US President Donald Trump has invited his Russian counterpart, Vladimir Putin, to Washington, boosting a hailstorm of criticism against his administration’s relations with Moscow.
White House press secretary Sarah Huckabee Sanders announced Thursday that the president has asked his national security adviser John Bolton to invite Putin.
“In Helsinki, @POTUS agreed to ongoing working level dialogue between the two security council staffs,” Sanders tweeted. “President Trump asked @Ambjohnbolton to invite President Putin to Washington in the fall and those discussions are already underway.”
The announcement followed a summit by the two world leaders in the Finnish capital Helsinki.
This is while Trump has been attempting to appear tough on Russia after he ignited a political firestorm by accepting Putin’s denial of the US intelligence community’s claims in regard to Moscow’s alleged meddling in the 2016 presidential election.
The president has claimed that he misspoke in Finland, asserting that he could be Putin’s “worst enemy.”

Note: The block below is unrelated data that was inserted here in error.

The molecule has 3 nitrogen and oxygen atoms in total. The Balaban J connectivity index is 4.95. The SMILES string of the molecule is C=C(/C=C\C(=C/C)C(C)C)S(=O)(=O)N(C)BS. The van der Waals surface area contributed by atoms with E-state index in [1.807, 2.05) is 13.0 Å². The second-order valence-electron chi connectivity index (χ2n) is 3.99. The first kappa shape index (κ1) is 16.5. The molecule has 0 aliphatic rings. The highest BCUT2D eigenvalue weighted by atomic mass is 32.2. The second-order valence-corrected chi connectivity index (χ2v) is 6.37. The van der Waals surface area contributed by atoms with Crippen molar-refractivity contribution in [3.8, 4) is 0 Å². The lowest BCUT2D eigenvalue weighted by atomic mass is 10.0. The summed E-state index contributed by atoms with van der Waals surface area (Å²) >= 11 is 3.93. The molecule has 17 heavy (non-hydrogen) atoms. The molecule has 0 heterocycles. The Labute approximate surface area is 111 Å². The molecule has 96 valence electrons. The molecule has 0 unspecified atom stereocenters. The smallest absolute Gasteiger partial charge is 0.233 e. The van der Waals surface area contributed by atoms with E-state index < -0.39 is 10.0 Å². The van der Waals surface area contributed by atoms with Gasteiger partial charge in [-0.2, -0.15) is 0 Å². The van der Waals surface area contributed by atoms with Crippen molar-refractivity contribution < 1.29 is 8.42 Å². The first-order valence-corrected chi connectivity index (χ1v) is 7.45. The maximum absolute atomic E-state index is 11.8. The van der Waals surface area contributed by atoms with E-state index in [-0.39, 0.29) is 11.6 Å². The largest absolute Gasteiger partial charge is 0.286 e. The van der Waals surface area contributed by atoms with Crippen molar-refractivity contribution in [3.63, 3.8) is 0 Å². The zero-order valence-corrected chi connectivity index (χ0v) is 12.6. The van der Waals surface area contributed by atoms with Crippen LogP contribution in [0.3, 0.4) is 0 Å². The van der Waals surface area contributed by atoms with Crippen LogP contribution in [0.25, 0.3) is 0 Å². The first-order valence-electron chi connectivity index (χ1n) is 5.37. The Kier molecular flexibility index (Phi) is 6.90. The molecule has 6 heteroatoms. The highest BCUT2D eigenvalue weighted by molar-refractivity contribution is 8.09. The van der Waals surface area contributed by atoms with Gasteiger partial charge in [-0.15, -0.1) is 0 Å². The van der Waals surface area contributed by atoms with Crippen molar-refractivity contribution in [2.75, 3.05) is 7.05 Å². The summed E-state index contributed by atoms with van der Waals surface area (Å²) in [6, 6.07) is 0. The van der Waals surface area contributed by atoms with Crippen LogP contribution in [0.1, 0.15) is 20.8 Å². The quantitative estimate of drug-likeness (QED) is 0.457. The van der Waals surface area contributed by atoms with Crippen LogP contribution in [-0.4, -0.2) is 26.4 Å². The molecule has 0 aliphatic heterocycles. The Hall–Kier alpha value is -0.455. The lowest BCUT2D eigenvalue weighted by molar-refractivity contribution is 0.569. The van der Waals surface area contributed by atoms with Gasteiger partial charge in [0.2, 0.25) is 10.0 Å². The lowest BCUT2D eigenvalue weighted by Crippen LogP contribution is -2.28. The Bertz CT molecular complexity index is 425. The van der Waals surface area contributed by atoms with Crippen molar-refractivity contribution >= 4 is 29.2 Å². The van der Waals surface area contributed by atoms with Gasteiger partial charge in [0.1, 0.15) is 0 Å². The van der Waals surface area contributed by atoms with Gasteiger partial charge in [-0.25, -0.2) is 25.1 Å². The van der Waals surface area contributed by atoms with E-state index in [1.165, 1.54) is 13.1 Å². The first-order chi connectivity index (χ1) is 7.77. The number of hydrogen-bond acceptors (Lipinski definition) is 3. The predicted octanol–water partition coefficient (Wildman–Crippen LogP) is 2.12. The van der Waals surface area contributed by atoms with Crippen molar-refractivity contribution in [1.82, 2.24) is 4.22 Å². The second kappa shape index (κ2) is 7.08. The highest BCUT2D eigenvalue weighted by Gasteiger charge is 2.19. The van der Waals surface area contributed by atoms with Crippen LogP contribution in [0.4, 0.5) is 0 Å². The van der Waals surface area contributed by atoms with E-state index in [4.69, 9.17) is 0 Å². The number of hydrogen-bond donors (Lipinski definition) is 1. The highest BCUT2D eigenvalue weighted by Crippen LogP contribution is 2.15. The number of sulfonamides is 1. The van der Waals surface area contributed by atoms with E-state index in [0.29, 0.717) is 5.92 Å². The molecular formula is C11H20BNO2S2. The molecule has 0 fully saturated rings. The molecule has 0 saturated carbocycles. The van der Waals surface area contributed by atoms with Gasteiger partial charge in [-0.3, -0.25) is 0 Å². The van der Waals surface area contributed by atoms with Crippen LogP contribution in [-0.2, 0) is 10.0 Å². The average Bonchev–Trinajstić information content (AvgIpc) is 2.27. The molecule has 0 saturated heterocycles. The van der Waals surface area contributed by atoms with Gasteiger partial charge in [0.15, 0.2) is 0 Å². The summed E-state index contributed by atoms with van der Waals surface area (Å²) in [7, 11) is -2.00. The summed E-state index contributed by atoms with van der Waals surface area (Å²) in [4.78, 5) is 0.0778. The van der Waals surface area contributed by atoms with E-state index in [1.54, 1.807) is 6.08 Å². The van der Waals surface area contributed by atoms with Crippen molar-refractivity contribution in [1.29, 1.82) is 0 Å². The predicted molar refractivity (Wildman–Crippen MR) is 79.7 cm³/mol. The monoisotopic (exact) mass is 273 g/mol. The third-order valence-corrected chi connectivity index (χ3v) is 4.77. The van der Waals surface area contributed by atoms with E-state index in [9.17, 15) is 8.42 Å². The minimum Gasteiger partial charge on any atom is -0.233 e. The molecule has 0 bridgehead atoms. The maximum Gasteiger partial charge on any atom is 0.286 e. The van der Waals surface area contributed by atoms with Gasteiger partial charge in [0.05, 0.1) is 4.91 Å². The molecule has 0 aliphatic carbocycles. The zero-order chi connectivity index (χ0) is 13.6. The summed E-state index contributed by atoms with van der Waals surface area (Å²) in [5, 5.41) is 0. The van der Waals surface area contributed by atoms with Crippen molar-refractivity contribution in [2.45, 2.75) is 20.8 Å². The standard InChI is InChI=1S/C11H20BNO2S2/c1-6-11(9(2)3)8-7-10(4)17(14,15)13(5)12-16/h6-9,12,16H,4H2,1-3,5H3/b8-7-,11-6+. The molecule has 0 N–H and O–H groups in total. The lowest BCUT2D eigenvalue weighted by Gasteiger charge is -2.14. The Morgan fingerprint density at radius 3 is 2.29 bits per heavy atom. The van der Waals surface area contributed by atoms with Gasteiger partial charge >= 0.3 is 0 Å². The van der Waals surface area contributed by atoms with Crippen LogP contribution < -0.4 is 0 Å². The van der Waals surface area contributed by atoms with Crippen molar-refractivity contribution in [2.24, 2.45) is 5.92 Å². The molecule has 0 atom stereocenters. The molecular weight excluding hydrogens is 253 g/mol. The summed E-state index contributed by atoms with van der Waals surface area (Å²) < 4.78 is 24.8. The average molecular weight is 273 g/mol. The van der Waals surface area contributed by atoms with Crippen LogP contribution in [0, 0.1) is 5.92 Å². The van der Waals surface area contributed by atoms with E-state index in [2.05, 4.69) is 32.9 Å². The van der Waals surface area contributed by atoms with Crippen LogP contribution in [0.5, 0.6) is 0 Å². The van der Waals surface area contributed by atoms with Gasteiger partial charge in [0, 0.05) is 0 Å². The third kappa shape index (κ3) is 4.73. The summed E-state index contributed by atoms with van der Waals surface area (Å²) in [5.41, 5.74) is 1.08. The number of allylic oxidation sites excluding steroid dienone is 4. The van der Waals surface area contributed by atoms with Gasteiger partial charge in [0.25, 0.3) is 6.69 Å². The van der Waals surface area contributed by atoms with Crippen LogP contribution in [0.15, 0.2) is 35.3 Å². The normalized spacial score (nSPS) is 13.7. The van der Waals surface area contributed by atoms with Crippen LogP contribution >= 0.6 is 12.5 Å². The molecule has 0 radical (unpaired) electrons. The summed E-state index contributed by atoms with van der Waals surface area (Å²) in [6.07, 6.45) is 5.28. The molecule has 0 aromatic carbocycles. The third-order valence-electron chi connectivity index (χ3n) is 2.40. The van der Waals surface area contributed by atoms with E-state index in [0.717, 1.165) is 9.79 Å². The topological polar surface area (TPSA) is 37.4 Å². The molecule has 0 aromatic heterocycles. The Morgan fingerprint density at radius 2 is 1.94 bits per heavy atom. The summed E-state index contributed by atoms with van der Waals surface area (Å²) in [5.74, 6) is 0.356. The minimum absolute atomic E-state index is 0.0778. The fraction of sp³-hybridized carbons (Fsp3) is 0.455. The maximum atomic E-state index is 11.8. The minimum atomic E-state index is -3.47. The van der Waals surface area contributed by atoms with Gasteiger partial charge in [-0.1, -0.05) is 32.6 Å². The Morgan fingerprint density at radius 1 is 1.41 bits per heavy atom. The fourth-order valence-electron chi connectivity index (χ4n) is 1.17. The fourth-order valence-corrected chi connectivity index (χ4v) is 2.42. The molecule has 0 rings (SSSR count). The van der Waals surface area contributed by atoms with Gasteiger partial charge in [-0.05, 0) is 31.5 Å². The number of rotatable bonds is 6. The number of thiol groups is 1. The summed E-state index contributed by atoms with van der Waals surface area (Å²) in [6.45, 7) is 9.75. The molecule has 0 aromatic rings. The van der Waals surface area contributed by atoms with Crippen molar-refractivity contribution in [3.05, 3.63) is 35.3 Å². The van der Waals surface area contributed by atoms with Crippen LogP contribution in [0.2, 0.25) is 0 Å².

“Look at the sanctions I put on, look at the diplomats I threw out. … Nobody else did what I’ve done,” Trump said in an interview with CNBC, portraying himself as “far tougher on Russia than any president in many, many years, maybe ever.”
“Getting along with President Putin, getting along with Russia’s positive not a negative,” Trump said. “Now, that being said, if that doesn’t work out I’ll be the worst enemy he’s ever had — the worst he’s ever had.”
The Helsinki bow has boosted speculations that Russia might be in possession of damaging information about the US president.
“This just once again reinforces this inexplicable affinity that the president has toward basically totalitarian dictators, but in particular to [Russian President Vladimir] Putin,” said Hawaii Democratic Senator Mazie Hirono. “I served on the Intelligence Committee for two years. Countries develop assets that will help them get news, et cetera. In intel language and parlance, the president is acting like he is the asset for Russia.”
Ever since Trump was inaugurated in January 2017, the US intelligence community has overwhelmingly maintained that Moscow sought to meddle in the 2016 election, which yielded President Trump.